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Following a Supreme Court decision in June, the FTC voted on May 6 to modify an order it imposed in 2000 against Nine West that charged the company with violating antitrust laws and prohibited it from fixing retail prices with distributors for 20 years.
The FTC's new order came on the heels of a Supreme Court case, Leegin Creative Products Inc. v. PSKS Inc., in which the High Court struck down a 96-year-old ban on minimum pricing agreements, also known as "resale price maintenance" agreements, giving brands the potential to enforce prices with retailers.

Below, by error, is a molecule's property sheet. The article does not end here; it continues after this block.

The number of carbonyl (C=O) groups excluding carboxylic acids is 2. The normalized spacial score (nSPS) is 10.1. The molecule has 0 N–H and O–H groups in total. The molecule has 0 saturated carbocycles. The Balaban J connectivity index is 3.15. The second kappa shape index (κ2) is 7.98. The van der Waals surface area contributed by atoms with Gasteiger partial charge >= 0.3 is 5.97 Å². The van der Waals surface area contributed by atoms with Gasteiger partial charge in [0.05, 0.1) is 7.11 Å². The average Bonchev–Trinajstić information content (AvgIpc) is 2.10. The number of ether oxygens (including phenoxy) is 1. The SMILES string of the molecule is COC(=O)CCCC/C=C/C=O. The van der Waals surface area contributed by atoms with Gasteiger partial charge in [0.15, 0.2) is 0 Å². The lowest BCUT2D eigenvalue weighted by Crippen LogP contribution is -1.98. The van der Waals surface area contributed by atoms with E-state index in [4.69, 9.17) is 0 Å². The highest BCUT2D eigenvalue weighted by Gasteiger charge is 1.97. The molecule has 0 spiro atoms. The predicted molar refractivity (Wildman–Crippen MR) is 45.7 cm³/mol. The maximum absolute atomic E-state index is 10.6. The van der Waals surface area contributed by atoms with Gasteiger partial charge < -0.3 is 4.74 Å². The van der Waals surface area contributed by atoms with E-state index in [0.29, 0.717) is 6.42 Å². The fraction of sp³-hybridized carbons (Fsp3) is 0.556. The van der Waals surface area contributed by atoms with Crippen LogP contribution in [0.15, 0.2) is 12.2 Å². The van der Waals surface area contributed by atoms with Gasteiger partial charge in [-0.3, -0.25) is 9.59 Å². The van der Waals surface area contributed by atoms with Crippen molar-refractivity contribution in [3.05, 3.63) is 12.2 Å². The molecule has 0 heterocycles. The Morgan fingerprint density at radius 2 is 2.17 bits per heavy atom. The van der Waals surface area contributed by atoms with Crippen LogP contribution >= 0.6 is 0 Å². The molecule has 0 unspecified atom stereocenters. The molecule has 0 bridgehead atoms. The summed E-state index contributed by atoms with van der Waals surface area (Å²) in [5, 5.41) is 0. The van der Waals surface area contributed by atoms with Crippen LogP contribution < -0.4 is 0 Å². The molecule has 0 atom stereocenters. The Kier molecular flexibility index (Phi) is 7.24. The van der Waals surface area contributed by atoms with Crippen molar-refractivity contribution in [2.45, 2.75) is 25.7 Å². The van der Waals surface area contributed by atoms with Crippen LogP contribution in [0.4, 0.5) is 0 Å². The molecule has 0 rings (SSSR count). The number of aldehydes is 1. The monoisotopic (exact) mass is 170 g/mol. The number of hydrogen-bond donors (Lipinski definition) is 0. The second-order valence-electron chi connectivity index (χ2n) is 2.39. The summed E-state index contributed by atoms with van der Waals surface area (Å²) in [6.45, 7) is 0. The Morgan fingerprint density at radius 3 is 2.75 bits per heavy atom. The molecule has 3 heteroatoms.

The 5-to-4 decision gave lower courts the leeway to determine, on a case-by-case basis, whether minimum pricing agreements are anticompetitive. Previously, such agreements were illegal on their face.
In the majority opinion, the Supreme Court justices, while acknowledging minimum pricing agreements could be abused by powerful manufacturers or retailers, said such arrangements could also spur competition.
Nine West filed a petition with the FTC in October seeking to reopen the 2000 case and have it modified, arguing such agreements would "enable Nine West to develop and maintain favorable brand integrity more effectively, thereby enhancing competition at the interbrand level."
The FTC agreed to modify its order on the condition Nine West provide periodic reports on its use of the pricing agreements to the FTC in order to analyze its effect on competition. The new order doesn't change separate settlement agreements Nine West reached in 2000 with various states for violations of antitrust laws.